Evengy Kuznetsov’s recent statement that he will be staying in the KHL next season sounds like bad news for the Washington Capitals. The current agreement between the NHL and KHL is for both leagues to respect the other’s contracts, and Kuznetsov would not be eligible to play in the NHL next season if he played in the KHL. The good news is that Kuznetsov has not signed a new contract yet, so his words are just words, and they may have been uttered for many reasons. Much like Semyon Varlamov’s posturing last summer before his trade to Colorado, the promise of players leaving for more money in the KHL is a great motivator for NHL teams to pony up the cash to keep certain players or to trade them so they don’t lose them for no return. Many teams avoid acquiring Russian players altogether, including opting to draft players surer to stay in North America. In any event, if Kuznetsov wants to play in the NHL, it will be with Washington, as NHL teams retain the rights to European players indefinitely.
Considering the NHL has no signed collective bargaining agreement for next season, it is quite likely he could end up playing in the AHL if he signs a contract and there is a work stoppage. While Capitals General Manager George McPhee is not opposed to returning players to their junior teams in Sweden or Canada if they are not fully developed, he has stated publicly Kuznetsov belongs in the NHL and not the KHL, where he "can develop bad habits.” McPhee didn’t release Alexander Semin from his contract in 2004, and there’s no reason to think he’d release Kuznetsov to go back to the KHL, either. The other big factor is the issue of NHL players competing in the 2014 Sochi Olympics has not been approved. One would think that would be alleviated by the promise made by Capitals’ owner Ted Leonsis, who said he’d fly Ovechkin to Russia for the Olympics himself, if necessary.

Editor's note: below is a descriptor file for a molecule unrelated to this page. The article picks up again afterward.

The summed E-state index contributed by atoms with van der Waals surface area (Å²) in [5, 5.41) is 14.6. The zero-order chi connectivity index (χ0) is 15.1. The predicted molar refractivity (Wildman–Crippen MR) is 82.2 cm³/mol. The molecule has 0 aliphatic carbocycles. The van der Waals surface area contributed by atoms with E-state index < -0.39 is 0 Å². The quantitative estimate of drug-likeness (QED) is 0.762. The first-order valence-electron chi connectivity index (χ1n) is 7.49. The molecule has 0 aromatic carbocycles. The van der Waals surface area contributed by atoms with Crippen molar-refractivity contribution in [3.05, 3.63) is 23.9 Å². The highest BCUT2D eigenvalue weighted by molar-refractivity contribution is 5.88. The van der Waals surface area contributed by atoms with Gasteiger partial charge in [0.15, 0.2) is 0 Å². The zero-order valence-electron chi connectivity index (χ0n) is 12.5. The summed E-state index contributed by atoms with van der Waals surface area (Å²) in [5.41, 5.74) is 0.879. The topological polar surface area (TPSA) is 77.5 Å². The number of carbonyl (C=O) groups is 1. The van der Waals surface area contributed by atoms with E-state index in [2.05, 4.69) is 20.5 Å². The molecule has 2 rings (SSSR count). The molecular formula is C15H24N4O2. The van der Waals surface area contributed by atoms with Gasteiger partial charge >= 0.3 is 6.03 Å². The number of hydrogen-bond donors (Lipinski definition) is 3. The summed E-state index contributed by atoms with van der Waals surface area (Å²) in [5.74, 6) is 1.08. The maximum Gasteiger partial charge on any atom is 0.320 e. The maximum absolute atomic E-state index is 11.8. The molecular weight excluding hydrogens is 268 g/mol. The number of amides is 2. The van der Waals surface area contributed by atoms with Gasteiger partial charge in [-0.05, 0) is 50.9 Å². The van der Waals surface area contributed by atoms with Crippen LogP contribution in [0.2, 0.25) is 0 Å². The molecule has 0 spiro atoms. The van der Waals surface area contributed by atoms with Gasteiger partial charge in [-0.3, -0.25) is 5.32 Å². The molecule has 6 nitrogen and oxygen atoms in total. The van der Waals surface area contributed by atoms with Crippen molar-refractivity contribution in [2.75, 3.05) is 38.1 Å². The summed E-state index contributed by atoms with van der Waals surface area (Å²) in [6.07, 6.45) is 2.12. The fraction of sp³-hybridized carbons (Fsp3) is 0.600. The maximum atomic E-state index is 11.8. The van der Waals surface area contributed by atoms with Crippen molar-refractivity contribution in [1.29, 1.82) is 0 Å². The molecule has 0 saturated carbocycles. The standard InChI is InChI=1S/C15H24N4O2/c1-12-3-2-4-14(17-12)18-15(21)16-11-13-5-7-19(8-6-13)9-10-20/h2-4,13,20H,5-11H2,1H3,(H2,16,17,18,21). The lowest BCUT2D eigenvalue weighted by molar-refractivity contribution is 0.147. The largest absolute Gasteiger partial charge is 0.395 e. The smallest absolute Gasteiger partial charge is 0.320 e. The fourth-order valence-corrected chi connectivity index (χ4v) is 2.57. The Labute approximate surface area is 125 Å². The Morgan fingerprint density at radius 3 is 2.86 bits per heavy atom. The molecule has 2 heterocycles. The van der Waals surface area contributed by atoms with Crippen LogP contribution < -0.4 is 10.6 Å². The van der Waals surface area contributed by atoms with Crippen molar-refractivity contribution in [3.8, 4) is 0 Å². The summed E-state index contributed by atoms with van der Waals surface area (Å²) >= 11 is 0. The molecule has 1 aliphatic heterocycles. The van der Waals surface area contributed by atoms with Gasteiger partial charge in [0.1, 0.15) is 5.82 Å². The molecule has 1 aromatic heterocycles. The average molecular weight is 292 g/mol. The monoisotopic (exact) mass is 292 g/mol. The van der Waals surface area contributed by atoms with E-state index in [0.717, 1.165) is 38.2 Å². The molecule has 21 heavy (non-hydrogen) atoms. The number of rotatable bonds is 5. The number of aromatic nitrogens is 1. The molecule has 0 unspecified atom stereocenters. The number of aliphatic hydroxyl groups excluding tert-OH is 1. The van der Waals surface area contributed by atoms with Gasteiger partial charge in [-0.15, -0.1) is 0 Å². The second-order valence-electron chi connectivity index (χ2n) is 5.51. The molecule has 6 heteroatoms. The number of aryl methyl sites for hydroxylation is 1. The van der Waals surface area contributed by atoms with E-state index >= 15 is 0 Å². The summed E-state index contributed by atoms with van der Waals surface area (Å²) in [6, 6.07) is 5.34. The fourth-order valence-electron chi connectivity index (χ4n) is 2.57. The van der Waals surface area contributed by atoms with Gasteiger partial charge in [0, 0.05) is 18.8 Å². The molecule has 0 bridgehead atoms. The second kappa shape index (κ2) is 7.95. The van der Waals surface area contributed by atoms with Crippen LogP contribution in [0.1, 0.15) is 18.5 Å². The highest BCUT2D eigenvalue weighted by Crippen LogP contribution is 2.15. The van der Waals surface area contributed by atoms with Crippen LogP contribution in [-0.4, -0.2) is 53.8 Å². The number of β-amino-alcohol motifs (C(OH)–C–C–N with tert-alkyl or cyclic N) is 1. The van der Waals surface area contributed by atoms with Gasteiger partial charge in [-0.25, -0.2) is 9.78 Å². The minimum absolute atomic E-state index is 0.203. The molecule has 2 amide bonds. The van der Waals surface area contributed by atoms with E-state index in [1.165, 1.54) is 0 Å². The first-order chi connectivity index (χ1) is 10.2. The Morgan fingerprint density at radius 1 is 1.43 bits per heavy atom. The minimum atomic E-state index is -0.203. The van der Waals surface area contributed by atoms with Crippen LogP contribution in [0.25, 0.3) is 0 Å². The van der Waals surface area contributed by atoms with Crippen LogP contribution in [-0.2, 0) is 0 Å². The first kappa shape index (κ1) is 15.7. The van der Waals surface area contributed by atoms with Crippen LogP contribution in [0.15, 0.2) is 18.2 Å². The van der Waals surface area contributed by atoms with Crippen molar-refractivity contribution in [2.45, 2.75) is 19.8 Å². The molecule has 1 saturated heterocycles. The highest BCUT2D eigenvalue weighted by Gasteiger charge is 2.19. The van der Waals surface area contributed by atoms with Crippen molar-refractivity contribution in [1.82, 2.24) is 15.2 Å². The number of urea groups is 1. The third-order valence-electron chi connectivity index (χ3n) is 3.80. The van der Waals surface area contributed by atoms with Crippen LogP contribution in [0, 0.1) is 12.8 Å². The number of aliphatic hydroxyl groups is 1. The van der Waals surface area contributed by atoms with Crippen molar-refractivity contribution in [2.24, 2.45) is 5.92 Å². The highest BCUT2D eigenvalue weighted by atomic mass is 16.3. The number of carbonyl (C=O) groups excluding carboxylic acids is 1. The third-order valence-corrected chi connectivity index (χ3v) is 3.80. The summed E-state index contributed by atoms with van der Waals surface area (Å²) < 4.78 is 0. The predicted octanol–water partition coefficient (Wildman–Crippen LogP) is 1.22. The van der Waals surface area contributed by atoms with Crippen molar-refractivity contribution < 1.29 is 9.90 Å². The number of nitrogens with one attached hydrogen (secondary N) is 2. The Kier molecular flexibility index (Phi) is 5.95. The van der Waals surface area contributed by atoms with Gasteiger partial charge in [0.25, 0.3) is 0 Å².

Unfortunately for McPhee, his hands are tied in terms of what he can give Kuznetsov in compensation. Under the terms of the current collective bargaining agreement, if Kuznetsov signs a contract now, he is locked into a 3-year entry-level deal. If he waits until he’s 22, it’s only a 2-year entry-level deal, which can mean a great deal more money overall if he plays two more season in Russia earning several times his potential NHL salary guaranteed, tax-free. NHL entry-level salary is capped at $925,000, and even with the option for a 10% signing bonus, that brings guaranteed money to just over $1 million. With performance incentives like Alex Ovechkin had in his deal, Kuznetsov could stand to make up to $4 million if everything went right, but he would still have to pay a high tax rate, union dues, and escrow.
Peekaboo! Will we see you?